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  • Wed, Nov 23 2011
  • 8:30 AM » How Might Increased Transparency Affect the CDS Market?
    Published Wed, Nov 23 2011 8:30 AM by Google News
    Kathryn Chen*, , John Jackson*, Ada Li* and The credit default swap (CDS) market has grown rapidly since the asset class was . In recent years, and especially since the onset of the financial crisis, policymakers both in the United States and abroad have begun to strengthen regulations governing derivatives trading, with a particular focus on the decentralized and opaque nature of current trading arrangements. For example, the Dodd-Frank Act will require U.S.-based market participants to publicly report details of their CDS trades. In this post, we discuss the possible impact of increased transparency in the CDS market, based on our recent on the trading activity of major dealers. (See also of our findings.) The introduction of mandatory trade reporting rules for CDS has a number of potential costs and benefits. Providing more information on traded prices may be valuable to investors who wish to transact at a fair price; it can also enable risk managers to more accurately measure the riskiness of their positions. Regulators also believe that greater transparency, together with increased trading on organized platforms and clearing by a central counterparty, will improve market stability and functioning along a number of dimensions. The most notable potential cost is the risk that market participants will adjust their prices to take advantage of the knowledge that a dealer involved in a trade will need to hedge a position. This result could increase the costs of market making, causing trading costs for customers to rise. The benefits of transparency in the CDS market are likely to be greater to the extent that reported prices are comparable over time for similar CDS transactions. For this to happen, contractual terms of CDS contracts, which are negotiated bilaterally between buyers and sellers, cannot vary substantially from trade to trade. In fact, our analysis of single-name CDS trades (which provide protection against the default of a specific bond issuer) reveals an...
  • 8:30 AM » Please, stop saying that lending standards are tight!
    Published Wed, Nov 23 2011 8:30 AM by
    The continued sluggishness of the residential real estate market is maddening and, very likely, holding back other sectors of the economy. We’d all like to find a solution, of course. But in our frustration, it seems, we have a tendency to reach for overly simplistic solutions that don’t get us any closer to the real [...]
    Click Here to Read the Full Article

  • 8:30 AM » Why Some Homes Sell Faster
    Published Wed, Nov 23 2011 8:30 AM by The Big Picture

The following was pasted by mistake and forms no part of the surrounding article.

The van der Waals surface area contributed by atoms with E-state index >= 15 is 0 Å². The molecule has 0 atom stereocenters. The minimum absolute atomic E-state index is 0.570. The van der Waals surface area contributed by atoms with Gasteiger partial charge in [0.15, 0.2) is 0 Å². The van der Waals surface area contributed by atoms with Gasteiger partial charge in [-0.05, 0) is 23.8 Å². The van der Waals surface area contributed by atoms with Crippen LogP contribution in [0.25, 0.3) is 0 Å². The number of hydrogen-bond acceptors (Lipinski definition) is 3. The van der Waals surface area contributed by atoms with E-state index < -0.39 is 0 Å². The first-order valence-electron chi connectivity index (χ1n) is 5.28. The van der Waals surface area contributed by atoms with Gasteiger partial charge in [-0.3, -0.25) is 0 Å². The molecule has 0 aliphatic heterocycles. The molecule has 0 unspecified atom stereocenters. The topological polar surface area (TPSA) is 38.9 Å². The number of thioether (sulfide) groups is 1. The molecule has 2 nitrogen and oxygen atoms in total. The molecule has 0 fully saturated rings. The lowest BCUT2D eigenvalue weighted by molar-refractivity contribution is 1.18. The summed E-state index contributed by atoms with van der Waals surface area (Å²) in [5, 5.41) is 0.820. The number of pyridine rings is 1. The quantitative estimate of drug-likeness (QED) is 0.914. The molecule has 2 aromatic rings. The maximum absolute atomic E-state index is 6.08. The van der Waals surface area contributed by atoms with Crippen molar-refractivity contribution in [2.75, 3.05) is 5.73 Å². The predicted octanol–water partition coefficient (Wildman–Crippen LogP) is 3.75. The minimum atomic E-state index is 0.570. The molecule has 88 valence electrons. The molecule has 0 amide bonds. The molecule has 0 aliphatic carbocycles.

In light of yesterday’s , this seemed pretty timely: > Source : >
    Click Here to Read the Full Article

    Source: The Big Picture
  • Tue, Nov 22 2011
  • 7:07 PM » Financial Services Committee Announces Additional Hearings for December
    Published Tue, Nov 22 2011 7:07 PM by House Financial Services
    The Financial Services Committee announced its planned schedule for the week of December 12 th . The list of Committee hearings and mark ups is tentative and is contingent upon the House of Representatives being in session that week. Witnesses for the hearings will be announced at later dates. Tuesday, December 13: The Capital Markets and Government Sponsored Enterprises Subcommittee and the Financial Institutions and Consumer Credit Subcommittee will hold a joint hearing on the proposed Volcker rule. The hearing will begin at 10 a.m. in room 201 of the Capitol Visitor Center. Wednesday, December 14: The Capital Markets and Government Sponsored Enterprises Subcommittee will meet to mark up the Private Mortgage Market Investment Act and a bill to improve the whistleblower provisions of the Dodd-Frank Act. The mark up will begin at 10 a.m. in room 201 of the Capitol Visitor Center. Thursday, December 15: The Capital Markets and Government Sponsored Enterprises Subcommittee will convene a hearing to examine oversight, regulation and current issues facing the accounting and auditing profession. The hearing will begin at 10 a.m. in room 201 of the Capitol Visitor Center. The Insurance, Housing and Community Opportunity Subcommittee will meet for a hearing on H.R. 32, the Homeless Children and Youth Act of 2011. The hearing will begin at 10 a.m. The Oversight and Investigations Subcommittee will delve into the collapse of brokerage firm MF Global at a hearing that will begin at 2 p.m. in room 201 of the Capitol Visitor Center. The Subcommittee will focus on decisions and events leading to the collapse of MF Global, the effectiveness of regulators in overseeing MF Global’s activities, and the impact MF Global’s bankruptcy will have on its customers. Jon Corzine, who resigned as the firm’s chairman and chief executive officer earlier this month, has been called by the Subcommittee to testify at the hearing.
    Click Here to Read the Full Article

    Source: House Financial Services
  • 3:50 PM » Dodd-Frank Law May Hinder Crisis Response by Policy Makers
    Published Tue, Nov 22 2011 3:50 PM by Business Week
    Federal Reserve Chairman Ben S. Bernanke and fellow U.S. policy makers may find themselves hampered in restoring financial stability should the European debt crisis spread to America.
    Click Here to Read the Full Article